Plaintiffs do not contest that the initial CRT training and the enhanced training are not compensable under these regulations. They argue, however, that although the clinical training is a required component of the CRT-I course, it was compensable time because it was productive work and constituted performance of their regular duties. The undisputed evidence shows that a regular medic unit is staffed by two individuals, which could be two ALS providers or an ALS provider and a BLS provider. When Plaintiffs were assigned to a medic unit as part of their training, there was always an ALS provider and another BLS provider; the trainee would then be a third person on the team. Plaintiffs state in their opposition that “[i]n the experience of many Plaintiffs, under the guise of ‘training,’ only one person, the [ALS] preceptor-was paid. Therefore, a paid position on the medic unit was eliminated during the training, as the Defendants filled it with two unpaid apprentices.” Opp. at 8.
Contrary to Plaintiffs’ statements in their opposition, however, neither of the provided affidavits establishes that unpaid trainees replaced a paid BLS provider. Moreover, they have not established that any benefit the City may have received from the trainee’s presence is anything more than de minimis or that it outweighed the benefit to the trainee in completing a required component of the CRT training. One affiant testified that the other BLS provider was paid and drove the ambulance while he, as the trainee, sat in the back of the ambulance. Stoakley Aff. ¶ 4. Notably, the second affiant said nothing regarding whether the other BLS provider was paid and said nothing about whether he ever drove the ambulance while he was on a training run. Bonovich Aff. ¶ 4. Thus, Plaintiffs have provided no reason to believe that when they were conducting training runs they were not able to work with the ALS provider in a training capacity for the entire period.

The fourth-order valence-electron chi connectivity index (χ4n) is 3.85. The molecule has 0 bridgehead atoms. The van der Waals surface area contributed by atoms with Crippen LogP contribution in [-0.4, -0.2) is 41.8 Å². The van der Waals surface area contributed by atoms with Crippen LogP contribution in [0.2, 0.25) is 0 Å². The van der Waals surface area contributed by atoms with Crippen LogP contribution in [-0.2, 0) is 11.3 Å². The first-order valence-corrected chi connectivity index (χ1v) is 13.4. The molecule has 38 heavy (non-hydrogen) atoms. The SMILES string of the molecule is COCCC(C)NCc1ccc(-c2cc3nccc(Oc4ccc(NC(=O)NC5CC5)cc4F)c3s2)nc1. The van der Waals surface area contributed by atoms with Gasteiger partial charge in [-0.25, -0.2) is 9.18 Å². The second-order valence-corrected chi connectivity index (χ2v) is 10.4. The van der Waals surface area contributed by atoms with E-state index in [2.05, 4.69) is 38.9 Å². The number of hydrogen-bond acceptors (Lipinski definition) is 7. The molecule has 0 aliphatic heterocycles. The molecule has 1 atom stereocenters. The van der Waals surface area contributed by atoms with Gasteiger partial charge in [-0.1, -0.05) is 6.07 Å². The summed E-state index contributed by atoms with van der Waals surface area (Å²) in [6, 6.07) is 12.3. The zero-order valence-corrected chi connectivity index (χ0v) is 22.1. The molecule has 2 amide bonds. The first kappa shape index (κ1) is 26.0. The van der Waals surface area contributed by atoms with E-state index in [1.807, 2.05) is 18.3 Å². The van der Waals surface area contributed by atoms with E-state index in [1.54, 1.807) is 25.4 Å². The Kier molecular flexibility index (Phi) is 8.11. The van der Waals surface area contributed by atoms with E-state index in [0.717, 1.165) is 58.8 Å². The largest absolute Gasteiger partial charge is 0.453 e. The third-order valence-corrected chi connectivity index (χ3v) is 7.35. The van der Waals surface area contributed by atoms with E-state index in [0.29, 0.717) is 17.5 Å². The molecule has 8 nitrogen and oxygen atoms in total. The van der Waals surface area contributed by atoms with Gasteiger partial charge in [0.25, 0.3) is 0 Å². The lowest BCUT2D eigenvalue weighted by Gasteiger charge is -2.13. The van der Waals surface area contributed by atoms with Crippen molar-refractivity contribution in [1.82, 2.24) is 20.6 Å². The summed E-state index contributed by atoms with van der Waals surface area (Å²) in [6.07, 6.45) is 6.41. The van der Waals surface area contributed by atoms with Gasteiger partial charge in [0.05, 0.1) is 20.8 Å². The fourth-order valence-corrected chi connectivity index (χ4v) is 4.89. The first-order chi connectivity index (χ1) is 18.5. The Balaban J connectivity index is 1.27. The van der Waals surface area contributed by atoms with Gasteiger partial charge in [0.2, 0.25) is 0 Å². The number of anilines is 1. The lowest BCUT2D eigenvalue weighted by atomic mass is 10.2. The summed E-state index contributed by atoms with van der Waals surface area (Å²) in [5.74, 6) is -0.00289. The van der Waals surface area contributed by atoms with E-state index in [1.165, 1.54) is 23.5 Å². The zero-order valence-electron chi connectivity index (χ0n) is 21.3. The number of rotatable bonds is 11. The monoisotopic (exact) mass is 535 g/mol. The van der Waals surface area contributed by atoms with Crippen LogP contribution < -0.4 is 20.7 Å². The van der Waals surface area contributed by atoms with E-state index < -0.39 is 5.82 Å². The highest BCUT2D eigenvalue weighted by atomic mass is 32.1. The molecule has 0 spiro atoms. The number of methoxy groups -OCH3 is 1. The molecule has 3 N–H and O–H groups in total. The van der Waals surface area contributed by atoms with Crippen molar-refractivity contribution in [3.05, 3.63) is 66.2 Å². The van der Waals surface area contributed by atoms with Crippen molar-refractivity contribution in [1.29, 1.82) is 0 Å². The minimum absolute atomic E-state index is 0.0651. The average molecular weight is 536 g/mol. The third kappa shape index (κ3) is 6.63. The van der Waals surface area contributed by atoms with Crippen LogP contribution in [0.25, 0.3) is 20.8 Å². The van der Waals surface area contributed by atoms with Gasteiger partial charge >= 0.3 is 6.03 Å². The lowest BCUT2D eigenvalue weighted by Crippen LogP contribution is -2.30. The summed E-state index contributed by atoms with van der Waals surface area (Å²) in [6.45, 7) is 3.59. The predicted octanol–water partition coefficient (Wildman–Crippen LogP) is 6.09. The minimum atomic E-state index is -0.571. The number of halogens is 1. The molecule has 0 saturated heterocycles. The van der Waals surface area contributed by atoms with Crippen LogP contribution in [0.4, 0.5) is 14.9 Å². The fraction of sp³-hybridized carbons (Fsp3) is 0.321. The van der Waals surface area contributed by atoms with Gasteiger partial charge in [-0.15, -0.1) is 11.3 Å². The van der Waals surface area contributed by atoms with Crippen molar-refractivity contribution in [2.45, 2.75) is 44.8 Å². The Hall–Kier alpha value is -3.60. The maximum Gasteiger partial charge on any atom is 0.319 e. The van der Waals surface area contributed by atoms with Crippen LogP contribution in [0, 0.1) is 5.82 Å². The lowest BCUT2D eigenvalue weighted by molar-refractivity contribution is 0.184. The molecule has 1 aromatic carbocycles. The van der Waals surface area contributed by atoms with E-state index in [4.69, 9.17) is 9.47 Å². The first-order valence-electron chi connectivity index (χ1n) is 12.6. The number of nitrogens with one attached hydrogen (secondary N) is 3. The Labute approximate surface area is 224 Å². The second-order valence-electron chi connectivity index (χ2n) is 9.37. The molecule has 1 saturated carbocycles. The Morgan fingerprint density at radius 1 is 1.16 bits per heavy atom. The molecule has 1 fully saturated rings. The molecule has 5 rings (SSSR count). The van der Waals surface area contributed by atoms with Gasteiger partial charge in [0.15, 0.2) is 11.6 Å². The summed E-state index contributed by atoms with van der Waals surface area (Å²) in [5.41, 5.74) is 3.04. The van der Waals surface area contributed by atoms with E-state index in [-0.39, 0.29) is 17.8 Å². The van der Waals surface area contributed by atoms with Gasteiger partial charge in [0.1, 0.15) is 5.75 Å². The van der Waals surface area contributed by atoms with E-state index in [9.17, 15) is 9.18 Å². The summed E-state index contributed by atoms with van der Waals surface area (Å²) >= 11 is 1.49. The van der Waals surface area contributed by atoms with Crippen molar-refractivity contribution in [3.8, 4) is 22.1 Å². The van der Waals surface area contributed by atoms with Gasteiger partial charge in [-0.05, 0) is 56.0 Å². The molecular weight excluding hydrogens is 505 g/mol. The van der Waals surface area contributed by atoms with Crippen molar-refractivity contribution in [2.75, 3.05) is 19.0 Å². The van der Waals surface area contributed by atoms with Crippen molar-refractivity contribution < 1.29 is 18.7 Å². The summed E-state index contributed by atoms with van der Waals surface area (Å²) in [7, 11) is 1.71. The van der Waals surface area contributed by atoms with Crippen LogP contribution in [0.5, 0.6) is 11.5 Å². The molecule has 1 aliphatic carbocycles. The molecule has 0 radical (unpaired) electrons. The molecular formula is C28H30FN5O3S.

Similarly, the time spent by the trainees in the hospital was also a required component of the CRT training. Plaintiffs’ affidavits confirm that all of the Plaintiffs’ activities in the hospital were supervised. They have not shown, however, that their activities were part of their regular duties or any more productive than the supervised work done by trainees in Portland Terminal. Thus, the clinical training does not constitute compensable hours worked under the FLSA and the Portal-to-Portal Act.